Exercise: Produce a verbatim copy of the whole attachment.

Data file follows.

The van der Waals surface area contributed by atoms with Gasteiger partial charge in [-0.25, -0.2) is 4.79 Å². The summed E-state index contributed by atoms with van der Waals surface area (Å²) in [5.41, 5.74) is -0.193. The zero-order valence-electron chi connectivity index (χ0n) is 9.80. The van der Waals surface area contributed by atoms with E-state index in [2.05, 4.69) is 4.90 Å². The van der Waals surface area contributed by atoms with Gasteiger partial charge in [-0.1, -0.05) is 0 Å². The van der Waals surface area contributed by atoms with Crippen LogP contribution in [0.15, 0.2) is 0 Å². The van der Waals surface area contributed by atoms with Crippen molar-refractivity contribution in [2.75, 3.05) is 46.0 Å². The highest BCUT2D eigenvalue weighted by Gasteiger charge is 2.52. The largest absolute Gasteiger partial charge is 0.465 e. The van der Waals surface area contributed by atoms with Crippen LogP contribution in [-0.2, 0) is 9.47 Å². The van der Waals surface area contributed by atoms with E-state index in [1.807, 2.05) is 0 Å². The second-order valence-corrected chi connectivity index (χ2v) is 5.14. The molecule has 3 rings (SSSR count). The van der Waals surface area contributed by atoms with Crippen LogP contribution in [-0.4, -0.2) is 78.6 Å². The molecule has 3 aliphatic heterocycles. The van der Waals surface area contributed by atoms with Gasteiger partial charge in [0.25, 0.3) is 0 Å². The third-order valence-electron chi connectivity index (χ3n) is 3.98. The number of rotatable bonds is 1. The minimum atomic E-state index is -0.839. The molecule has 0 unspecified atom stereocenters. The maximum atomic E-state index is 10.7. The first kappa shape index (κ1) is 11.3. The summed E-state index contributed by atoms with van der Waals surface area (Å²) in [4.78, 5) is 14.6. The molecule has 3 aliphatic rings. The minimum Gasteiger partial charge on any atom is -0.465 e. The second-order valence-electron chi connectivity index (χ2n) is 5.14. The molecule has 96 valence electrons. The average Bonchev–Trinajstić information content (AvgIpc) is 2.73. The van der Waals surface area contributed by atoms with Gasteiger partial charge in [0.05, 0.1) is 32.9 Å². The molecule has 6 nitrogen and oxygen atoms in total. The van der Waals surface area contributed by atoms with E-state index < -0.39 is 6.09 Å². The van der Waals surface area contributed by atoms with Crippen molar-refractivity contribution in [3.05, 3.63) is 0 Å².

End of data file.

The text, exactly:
The van der Waals surface area contributed by atoms with Gasteiger partial charge in [-0.25, -0.2) is 4.79 Å². The summed E-state index contributed by atoms with van der Waals surface area (Å²) in [5.41, 5.74) is -0.193. The zero-order valence-electron chi connectivity index (χ0n) is 9.80. The van der Waals surface area contributed by atoms with E-state index in [2.05, 4.69) is 4.90 Å². The van der Waals surface area contributed by atoms with Gasteiger partial charge in [-0.1, -0.05) is 0 Å². The van der Waals surface area contributed by atoms with Crippen LogP contribution in [0.15, 0.2) is 0 Å². The van der Waals surface area contributed by atoms with Crippen molar-refractivity contribution in [2.75, 3.05) is 46.0 Å². The highest BCUT2D eigenvalue weighted by Gasteiger charge is 2.52. The largest absolute Gasteiger partial charge is 0.465 e. The van der Waals surface area contributed by atoms with Crippen LogP contribution in [-0.2, 0) is 9.47 Å². The van der Waals surface area contributed by atoms with E-state index in [1.807, 2.05) is 0 Å². The second-order valence-corrected chi connectivity index (χ2v) is 5.14. The molecule has 3 rings (SSSR count). The van der Waals surface area contributed by atoms with Crippen LogP contribution in [-0.4, -0.2) is 78.6 Å². The molecule has 3 aliphatic heterocycles. The van der Waals surface area contributed by atoms with Gasteiger partial charge in [0.25, 0.3) is 0 Å². The third-order valence-electron chi connectivity index (χ3n) is 3.98. The number of rotatable bonds is 1. The minimum atomic E-state index is -0.839. The molecule has 0 unspecified atom stereocenters. The maximum atomic E-state index is 10.7. The first kappa shape index (κ1) is 11.3. The summed E-state index contributed by atoms with van der Waals surface area (Å²) in [4.78, 5) is 14.6. The molecule has 3 aliphatic rings. The minimum Gasteiger partial charge on any atom is -0.465 e. The second-order valence-electron chi connectivity index (χ2n) is 5.14. The molecule has 96 valence electrons. The average Bonchev–Trinajstić information content (AvgIpc) is 2.73. The van der Waals surface area contributed by atoms with Gasteiger partial charge in [0.05, 0.1) is 32.9 Å². The molecule has 6 nitrogen and oxygen atoms in total. The van der Waals surface area contributed by atoms with E-state index < -0.39 is 6.09 Å². The van der Waals surface area contributed by atoms with Crippen molar-refractivity contribution in [3.05, 3.63) is 0 Å².